Four relatives of Tajikistan’s most infamous militant — former OMON commander Gulmurod Khalimov — were killed during a fight with Tajik police that began on July 4 in Vose district in Khatlon province.
According to RFE/RL, citing a Tajik police officer, two of Khalimov’s brothers and two nephews were killed after resisting when police raided a house in Ibrat village. The operation’s leader, Colonel Anvar Huseynov, reportedly received several stab wounds. Security sources, cited by Reuters, said that they suspect the men were preparing to cross into Afghanistan. The district is about 25 kilometers (15.5 miles) from the Afghan border.
Khalimov’s 52-year-old brother, Sultanmurad, was reportedly among the dead. The other three have not been named and there is little information available about the raid. As RFE/RL notes, the four men had not been formally charged with Islamic State membership but had been under surveillance in Dushanbe, suspected of involvement with the group Gulmurod defected from state service to join in 2015.
Gulmurod Khalimov vanished from Tajikistan in early May 2015, turning up in an ISIS propaganda video later that month. He had been commander of OMON, a branch of special police under the Interior Ministry, since 2012 and the recipient of both U.S. and Russian training. His position and experience made his defection all the more embarrassing for Dushanbe. It also made Khalimov a valuable recruit and he quickly rose to prominence in Syria.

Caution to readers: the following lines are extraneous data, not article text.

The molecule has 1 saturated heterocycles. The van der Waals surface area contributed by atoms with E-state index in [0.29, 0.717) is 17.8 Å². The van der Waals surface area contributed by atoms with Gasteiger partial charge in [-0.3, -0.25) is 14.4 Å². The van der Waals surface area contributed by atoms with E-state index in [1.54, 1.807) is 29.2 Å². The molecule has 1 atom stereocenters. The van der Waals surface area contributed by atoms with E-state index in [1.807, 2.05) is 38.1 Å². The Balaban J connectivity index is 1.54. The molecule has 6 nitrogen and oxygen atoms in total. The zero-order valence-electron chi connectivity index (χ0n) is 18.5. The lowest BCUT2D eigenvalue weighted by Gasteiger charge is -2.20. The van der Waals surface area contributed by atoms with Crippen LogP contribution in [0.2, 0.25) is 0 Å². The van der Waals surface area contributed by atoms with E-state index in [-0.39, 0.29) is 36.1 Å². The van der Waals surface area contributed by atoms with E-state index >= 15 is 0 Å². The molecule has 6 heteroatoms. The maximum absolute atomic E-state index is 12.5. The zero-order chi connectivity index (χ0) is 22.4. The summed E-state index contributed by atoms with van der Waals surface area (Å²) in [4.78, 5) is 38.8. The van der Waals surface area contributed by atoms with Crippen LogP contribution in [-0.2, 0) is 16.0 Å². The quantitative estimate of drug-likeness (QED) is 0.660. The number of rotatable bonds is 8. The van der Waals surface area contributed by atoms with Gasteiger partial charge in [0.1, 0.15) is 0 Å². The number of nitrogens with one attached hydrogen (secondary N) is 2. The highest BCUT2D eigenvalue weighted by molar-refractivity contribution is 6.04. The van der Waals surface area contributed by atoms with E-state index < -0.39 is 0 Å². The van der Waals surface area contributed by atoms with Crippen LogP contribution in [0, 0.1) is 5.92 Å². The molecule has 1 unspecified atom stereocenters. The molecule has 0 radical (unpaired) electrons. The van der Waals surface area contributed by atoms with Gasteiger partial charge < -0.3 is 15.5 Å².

In August 2016, the United States described Khalimov as “a key leader” in ISIS and announced a $3 million reward for information on Khalimov. By September, after the death of Abu Mohammed al-Adnani, Khalimov was described as being second-in-command to ISIS leader Abu Bakr al-Baghdadi.
In April 2017, however, Iraqi security sources said Khalimov had been killed in Mosul. His death has not been confirmed by ISIS, the United States, or Tajikistan. The battle for Mosul — where al-Baghdadi declared the caliphate in June 2014 — has been ongoing since October 2016 but seems to be nearing its end, with Iraqi security sources claiming that only 300 ISIS fighters remain holed up in the Old City.
Meanwhile, both within Tajikistan and outside the country, Khalimov’s relatives have been subjected to surveillance and pressure.
In April, Khalimov’s 18-year-old son, Behrouz, was arrested. There are two separate stories about his arrest that, if little else, once again underscore the difficulty of figuring out precisely what is happening. According to RFE/RL’s Tajik Service, while news of Behrouz’s arrest became known on April 17, the actually arrest occurred three weeks prior. Asia-Plus, however, reported that Behrouz was arrested in April while trying to board a flight to Moscow. The second more closely matches the Tajik government’s preferred narrative that Behrouz was trying to join his father.
On July 4, Akipress repeated Russian media reports that another of Khalimov’s nephews, F. Khalimov, had been extradited to Tajikistan in late June. The allegation is that he was recruiting for ISIS and planning on going to Syria, via Turkey.